that so the whole nation may have cause to entitled, A Letter from a Country Divine to his friend in Lon wish, that the king may never want such a don, concerning the education of the dissenters, in their private school, nor the nation may ever want such a academies, in several parts of this nation; humbly offered to the consideration of the grand committee of parliament for religion,

king. A prince, great in every thing which now sitting, Printed at London, for Robert Clavell in Saint * Mr William Strong. Paul's Church-yard, 1703.

† Namely, Westminster-Abbey, where this sermon was Dr John Owen.

appointed to have been preached.

TO THE

OP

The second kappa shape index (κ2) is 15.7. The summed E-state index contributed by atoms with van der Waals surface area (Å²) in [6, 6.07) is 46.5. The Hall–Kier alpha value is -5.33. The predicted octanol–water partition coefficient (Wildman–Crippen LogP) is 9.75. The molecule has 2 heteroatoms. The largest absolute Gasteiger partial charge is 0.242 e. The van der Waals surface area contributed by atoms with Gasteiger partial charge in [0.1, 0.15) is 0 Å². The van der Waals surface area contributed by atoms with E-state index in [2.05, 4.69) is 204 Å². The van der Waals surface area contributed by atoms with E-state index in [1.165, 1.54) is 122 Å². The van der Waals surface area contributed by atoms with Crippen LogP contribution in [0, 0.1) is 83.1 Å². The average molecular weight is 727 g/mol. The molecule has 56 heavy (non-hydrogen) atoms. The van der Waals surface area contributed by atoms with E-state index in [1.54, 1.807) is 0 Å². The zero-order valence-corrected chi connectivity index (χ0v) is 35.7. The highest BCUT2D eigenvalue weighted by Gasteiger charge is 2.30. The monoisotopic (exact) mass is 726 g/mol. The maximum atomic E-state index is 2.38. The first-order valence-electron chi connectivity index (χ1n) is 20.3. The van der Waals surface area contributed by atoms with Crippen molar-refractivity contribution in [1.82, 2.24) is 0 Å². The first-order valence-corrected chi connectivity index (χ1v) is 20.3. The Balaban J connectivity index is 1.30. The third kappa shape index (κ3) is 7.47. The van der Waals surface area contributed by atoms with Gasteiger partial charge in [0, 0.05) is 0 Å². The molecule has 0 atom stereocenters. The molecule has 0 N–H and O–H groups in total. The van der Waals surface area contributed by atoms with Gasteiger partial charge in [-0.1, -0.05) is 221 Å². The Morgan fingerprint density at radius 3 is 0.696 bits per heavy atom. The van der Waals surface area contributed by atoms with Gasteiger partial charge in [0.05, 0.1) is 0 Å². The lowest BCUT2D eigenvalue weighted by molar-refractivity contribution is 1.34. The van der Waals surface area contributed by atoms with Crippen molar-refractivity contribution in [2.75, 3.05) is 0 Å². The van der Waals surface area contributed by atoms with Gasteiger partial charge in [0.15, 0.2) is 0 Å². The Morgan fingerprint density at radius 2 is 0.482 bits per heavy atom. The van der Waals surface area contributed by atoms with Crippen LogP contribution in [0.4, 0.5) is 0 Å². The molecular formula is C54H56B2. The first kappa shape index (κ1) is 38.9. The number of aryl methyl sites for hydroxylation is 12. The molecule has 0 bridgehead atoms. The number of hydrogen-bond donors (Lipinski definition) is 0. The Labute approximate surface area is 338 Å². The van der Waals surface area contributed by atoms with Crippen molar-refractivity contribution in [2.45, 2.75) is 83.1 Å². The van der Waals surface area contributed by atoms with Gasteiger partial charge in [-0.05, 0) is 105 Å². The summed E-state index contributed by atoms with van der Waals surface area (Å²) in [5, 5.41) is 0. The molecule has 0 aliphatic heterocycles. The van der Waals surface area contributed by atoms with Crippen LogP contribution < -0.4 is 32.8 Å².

deserves to be accounted great ; a prince, who committed “when there was no king in has some of all the Christian royal blood in Israel ;” and when (as a natural consequent Europe running in his veins ; so that to be a thereof) men resolved to live at large; every prince, is only another word for being of kin one, without check or control, doing, as the to him : who, though he is the princely centre text tells us, “what was right in his own of so many royal lines, meeting in his illustri- eyes;" or (according to the more sanctified ous person, is yet greater for his qualifications language of our late times) “as the Spirit than for his extraction; and upon both ac moved him.” Such a liberty of conscience, counts much likelier to be envied, than it seems, had they then got, for serving the equalled, by any or all the princes about him. Devil after his and their own way. In a word, and to conclude all; a prince so As for the infamous actors in this tragical deservedly dear to such as truly love their scene, we have them boldly owning their country and the prosperity of it, that, could shameless fact in open field, avowing it with it be warrantable to pray for the perpetuity sword in hand, and for some time defending of his life amongst us, and reign over us, we the same with victory and success against could not do it in words more proper and their brethren, then the peculiar people and significant for that purpose, than that God church of God, twice routed and slaughtered would vouchsafe to preserve the one, and cou before them in a righteous cause; a cause tinue the other, till we should desire to see a managed by all the rest of the tribes engaged change of either.